Wednesday, July 18, 2012

You're never guaranteed a baby at the end

"You're never guaranteed a baby at the end," said my friend many years ago. She was talking about how vulnerable we are as women when we are expecting a child. Those months and months when our bodies don't seem to be our own, when God is working the intricacies of the new life in our womb. We can go through all nine months of pregnancy and labor and be presented with a still birth. We're not guaranteed a baby in the end.

So it was with our adoption of A in Ethiopia. We decided the day before court not to go forward with her adoption. Given the circumstances that were unfolding in our lives we decided she needed younger parents. We are fifty-one and fifty-two and she is four. Yes, we could parent her and give her a good life. I knew it wouldn't be the best for her. So, we decided as a couple to withdraw our petition to adopt her.

The week before I left for Ethiopia I received a call from the urologist who has been checking me since September for something my general practitioner saw in some of my test results over the past few years. He told me that I could have kidney cancer. I had just had an MRI a week or so before, and I have to admit, I wasn't even sure why I was getting an MRI, but knew it was ordered so I went. Hated it too, almost climbed out, felt like I was in an episode of "Lost."

I have a growth on one of my kidneys which may or may not be kidney cancer. My Dr. said it is small enough that if a biopsy is done there is a chance they may not be able to get to it and the other problem is that they could puncture my intestines. Neither option seems good to me. In the meantime we are doing another test to see if cancer cells show up, but won't know for at least a week. Depending on what that test shows will determine the next step as far as what I do with this growth. Hopefully, it's just a cyst and it has all been a big scare.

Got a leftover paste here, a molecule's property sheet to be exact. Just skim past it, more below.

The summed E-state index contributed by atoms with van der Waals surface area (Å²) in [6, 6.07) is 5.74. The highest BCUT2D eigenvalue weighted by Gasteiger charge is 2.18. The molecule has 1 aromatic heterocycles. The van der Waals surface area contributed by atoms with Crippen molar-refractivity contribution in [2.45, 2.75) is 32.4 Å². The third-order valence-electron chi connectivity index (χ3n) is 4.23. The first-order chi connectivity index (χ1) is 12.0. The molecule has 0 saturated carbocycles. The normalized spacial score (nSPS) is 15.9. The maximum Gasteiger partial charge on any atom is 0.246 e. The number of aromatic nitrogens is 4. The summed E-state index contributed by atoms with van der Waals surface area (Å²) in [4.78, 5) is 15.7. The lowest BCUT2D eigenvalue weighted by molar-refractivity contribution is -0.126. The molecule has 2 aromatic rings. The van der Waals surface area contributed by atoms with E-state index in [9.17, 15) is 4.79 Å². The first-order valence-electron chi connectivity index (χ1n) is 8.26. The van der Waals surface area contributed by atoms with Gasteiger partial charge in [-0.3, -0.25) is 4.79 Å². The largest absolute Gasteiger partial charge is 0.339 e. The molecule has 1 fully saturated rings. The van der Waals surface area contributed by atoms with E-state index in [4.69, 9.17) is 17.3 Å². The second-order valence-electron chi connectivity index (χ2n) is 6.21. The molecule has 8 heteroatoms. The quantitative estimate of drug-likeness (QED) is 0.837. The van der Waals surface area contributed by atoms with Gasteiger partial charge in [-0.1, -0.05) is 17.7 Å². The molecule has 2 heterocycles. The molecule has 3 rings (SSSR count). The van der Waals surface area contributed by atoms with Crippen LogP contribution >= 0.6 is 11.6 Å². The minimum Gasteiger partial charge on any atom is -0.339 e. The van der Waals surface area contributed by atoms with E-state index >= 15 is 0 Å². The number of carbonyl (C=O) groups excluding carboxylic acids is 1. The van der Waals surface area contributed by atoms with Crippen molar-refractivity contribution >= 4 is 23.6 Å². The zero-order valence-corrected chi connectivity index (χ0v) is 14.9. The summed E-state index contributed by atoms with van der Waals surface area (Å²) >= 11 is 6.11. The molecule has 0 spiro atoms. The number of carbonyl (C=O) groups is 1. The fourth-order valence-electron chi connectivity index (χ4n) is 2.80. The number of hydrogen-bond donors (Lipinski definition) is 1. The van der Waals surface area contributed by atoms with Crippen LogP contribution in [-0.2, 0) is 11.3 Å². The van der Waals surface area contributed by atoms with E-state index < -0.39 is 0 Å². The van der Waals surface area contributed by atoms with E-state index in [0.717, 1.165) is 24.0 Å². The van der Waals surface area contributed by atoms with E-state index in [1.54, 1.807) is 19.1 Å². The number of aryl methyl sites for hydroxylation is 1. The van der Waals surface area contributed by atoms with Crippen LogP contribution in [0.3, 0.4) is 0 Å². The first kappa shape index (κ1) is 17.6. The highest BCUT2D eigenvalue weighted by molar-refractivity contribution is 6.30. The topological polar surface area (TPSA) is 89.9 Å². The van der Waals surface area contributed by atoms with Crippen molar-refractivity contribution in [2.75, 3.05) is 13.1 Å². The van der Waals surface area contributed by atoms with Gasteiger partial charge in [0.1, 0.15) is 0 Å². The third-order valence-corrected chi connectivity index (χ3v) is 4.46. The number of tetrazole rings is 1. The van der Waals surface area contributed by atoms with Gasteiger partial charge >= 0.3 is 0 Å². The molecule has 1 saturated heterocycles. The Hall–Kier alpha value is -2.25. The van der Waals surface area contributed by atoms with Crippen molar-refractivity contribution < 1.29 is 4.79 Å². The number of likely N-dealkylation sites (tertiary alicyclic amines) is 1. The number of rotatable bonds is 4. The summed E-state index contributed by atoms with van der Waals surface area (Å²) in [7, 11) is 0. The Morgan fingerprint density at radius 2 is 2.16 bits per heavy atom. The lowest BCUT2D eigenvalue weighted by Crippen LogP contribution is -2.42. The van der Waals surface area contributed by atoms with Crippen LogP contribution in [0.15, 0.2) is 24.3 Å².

My husband also has a health issue that recently came to our attention. Thus our decision that she needs younger parents than a couple in their fifties.

Now a little on my time with A.

The first day I met her things went very well for a bit, then it went downhill fast. We were bonding quite well. She liked the flashcards I brought out and would repeat the words in English that I had said like apple, ball, cat.... she counted with her fingers, we threw a ball back and forth, she was fine-I was fine.

Then we went for a little walk around the building and something snapped in her. She wanted nothing to do with me. She shrugged her shoulders which means no when the nannies tried to cajole her to go with me. She basically shut down and was done with me. I believe God revealed that side of her to me for a reason. I believe that reason was to show me she needs a lot of heart work. Work from being in an orphanage for three years and not just in an orphanage but basically in one room for three years. We were bonding in front of that room, and that room had a BIG glass window where she could look in and see her past life. I knew I couldn't be the one to take her from there. I knew I couldn't be the one who traveled over the continents and an ocean and then states with her. I knew she needed a younger mom. And so we came to the tough decision to not go to court and make it legal so that she would have the chance to go to a younger family.

Sometimes we're not guaranteed a baby at the end. We are guaranteed Grace though and His strength and that is what we lean on.

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